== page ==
Inspections, Compliance, Enforcement, and Criminal Investigations
H & H Seafood 1/30/13
Department of Health and Human Services
|Public Health Service|
Food and Drug Administration
4040 North Central Expressway
Dallas, Texas 75204-3128
January 30, 2013
Sent via UPS Overnight
Torry Hill, Co-Owner
Lewis Morales, Co-Owner
H & H Seafood Company
1440 Cedar Post Lane
Houston, Texas 77055-4306
Dear Messrs. Hill and Morales:
We inspected your seafood processing facility, H & H Seafood, 1440 Cedar Post Lane, Houston, Texas on September 10-13, 2012. We found that you have serious violations of the seafood Hazard Analysis and Critical Control Point (HACCP) regulation, Title 21, Code of Federal Regulations, Part 123 (21 CFR 123). In accordance with 21 CFR 123.6(g), failure of a processor of fish or fishery products to have and implement a HACCP plan that complies with this section, or otherwise operate in accordance with the requirements of Part 123, renders the fish or fishery products adulterated within the meaning of Section 402(a)(4) of the Federal Food, Drug, and Cosmetic Act (the Act), 21 U.S.C. § 342(a)(4). Accordingly, your fresh scombroid species, refrigerated ready-to-eat crabmeat and pasteurized canned crabmeat, are adulterated, in that they have been prepared, packed, or held under insanitary conditions whereby they may have been rendered injurious to health. You may find the Act, the seafood HACCP regulation, and the Fish and Fisheries Products Hazards & Controls Guidance through links in FDA's home page at www.fda.gov.
At the close of our inspection, the investigator provided your Manager, with the form FDA 483, which presents an evaluation of your firm's performance regarding various aspects of the HACCP requirements. We have attached a copy of the FDA 483 for your reference.
Your significant violations were as follows:
1. You must conduct or have conducted for you a hazard analysis for each kind of fish and fishery product that you produce to determine whether there are food safety hazards that are reasonably likely to occur and have a HACCP plan that, at a minimum, lists the food safety hazards that are reasonably likely to occur, to comply with 21 CFR 123.6(a) and (c)(1). A food safety hazard is defined in 21 CFR 123.3(f) as "any biological, chemical, or physical property that may cause a food to be unsafe for human consumption." However, your firm's sole HACCP plan titled "HACCP PLAN FOR PROCEDURES OF SAFE AND SANITARY PROCESSING OF FRESH AND FROZEN FISH AND FISHERY PRODUCTS" (HACCP plan) does not list the food safety hazards for the fish and fishery product your firm processes. For example,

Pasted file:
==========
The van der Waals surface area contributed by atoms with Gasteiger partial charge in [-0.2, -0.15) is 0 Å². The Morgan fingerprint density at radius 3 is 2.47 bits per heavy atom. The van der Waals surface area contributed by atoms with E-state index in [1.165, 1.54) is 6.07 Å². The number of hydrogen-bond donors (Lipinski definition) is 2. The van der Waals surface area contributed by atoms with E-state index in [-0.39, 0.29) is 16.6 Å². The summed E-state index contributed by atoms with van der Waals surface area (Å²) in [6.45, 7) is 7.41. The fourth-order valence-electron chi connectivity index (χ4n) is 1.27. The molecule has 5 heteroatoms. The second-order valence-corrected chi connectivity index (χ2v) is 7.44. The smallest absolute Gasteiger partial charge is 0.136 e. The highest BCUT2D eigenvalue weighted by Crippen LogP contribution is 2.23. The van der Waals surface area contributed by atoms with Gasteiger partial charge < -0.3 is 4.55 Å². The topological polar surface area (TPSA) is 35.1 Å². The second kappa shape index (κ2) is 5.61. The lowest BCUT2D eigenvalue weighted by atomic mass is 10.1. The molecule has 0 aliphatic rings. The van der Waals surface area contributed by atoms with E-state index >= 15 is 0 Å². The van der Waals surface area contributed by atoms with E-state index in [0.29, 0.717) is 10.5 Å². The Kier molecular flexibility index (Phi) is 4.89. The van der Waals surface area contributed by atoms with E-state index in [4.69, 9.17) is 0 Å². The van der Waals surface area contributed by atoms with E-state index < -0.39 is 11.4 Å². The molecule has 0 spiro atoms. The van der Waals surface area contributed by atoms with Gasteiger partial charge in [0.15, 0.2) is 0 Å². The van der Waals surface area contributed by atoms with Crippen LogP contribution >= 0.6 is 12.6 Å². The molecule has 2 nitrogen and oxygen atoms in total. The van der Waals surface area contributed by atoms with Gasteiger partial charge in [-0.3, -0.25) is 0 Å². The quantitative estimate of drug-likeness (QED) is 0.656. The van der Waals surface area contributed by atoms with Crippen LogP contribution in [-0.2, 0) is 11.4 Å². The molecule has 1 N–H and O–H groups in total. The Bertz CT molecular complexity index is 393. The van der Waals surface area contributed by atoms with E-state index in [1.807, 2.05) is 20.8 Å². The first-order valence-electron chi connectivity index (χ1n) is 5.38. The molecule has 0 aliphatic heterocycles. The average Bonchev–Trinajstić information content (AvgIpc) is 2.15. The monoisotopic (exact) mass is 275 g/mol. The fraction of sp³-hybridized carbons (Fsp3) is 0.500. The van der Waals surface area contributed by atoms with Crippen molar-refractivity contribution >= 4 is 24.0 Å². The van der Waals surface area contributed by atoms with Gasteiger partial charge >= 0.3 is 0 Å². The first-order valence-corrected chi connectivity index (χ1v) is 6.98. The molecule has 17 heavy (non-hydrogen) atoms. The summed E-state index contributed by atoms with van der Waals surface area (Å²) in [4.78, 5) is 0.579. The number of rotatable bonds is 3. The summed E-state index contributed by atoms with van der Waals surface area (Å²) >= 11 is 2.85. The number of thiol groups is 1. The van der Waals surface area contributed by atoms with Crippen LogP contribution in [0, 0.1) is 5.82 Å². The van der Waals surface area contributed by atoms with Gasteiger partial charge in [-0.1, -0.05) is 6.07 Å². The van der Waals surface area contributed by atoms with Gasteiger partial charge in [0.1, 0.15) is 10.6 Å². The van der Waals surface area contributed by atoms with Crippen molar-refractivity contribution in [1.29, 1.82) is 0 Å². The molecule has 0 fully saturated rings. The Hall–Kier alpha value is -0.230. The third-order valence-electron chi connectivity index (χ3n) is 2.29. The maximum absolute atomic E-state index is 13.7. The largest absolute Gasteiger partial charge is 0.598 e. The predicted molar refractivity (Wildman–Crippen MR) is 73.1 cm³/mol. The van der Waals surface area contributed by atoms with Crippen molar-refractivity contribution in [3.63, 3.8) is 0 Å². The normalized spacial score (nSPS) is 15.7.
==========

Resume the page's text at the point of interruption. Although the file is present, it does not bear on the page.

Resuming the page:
a. Your firm's HACCP Plan does not list the food safety hazard of histamine formation for fresh scombroid species such as mahi-mahi and tuna.
b. Your firm's HACCP Plan does not list the food safety hazard of Clostridium botulinum for pasteurized canned crabmeat.
c. Your firm's HACCP Plan does not list the food safety hazard of pathogen growth and toxin formation for refrigerated ready-to-eat crabmeat.
In addition, per 21 CFR 123.6(b)(2), you may group fish and fishery products if the food safety hazards, critical control points (CCPs), critical limits, and procedures required to be identified and performed are identical for the products grouped. However in review of your HACCP plan your firm has grouped products with different food safety hazards. We recommend your firm's HACCP plan be reviewed and revised to address the different food safety hazard."
2. You must have a HACCP plan that, at a minimum, lists the critical limits that must be met, to comply with 21 CFR 123.6(c)(3). A critical limit is defined in 21 CFR 123.3(c) as "the maximum or minimum value to which a physical, biological, or chemical parameter must be controlled at a critical control point (CCP) to prevent, eliminate, or reduce to an acceptable level the occurrence of the identified food safety hazard."
a. Your firm's HACCP plan for pasteurized canned and refrigerated ready-to-eat crabmeat lists a critical limit at the receiving CCP that is not adequate to control pathogen growth and toxin formation, including Clostridium botulinum. Your plan states, "All incoming product must be checked for proper temperature with thermometer, visual check on ice pack (iced fresh (b)(4) to (b)(4) degrees)" does not ensure that refrigerated fishery products have been held at or below an ambient or internal temperature of 40°F throughout transit.
b. Your firm's HACCP plan for pasteurized canned and refrigerated ready-to-eat crabmeat lists a critical limit at the storage CCP that is not adequate to control pathogen growth and toxin formation, including Clostridium botulinum. Your plan states "Temperature must be inspected (b)(4) and maintained at (b)(4) to (b)(4) degrees in the cooler with a visual ice check and (b)(4) to (b)(4) degrees in the freezer" does not ensure that crabmeat product have been stored at or below an ambient or internal temperature of 40°F or completely and continuously covered by ice throughout storage.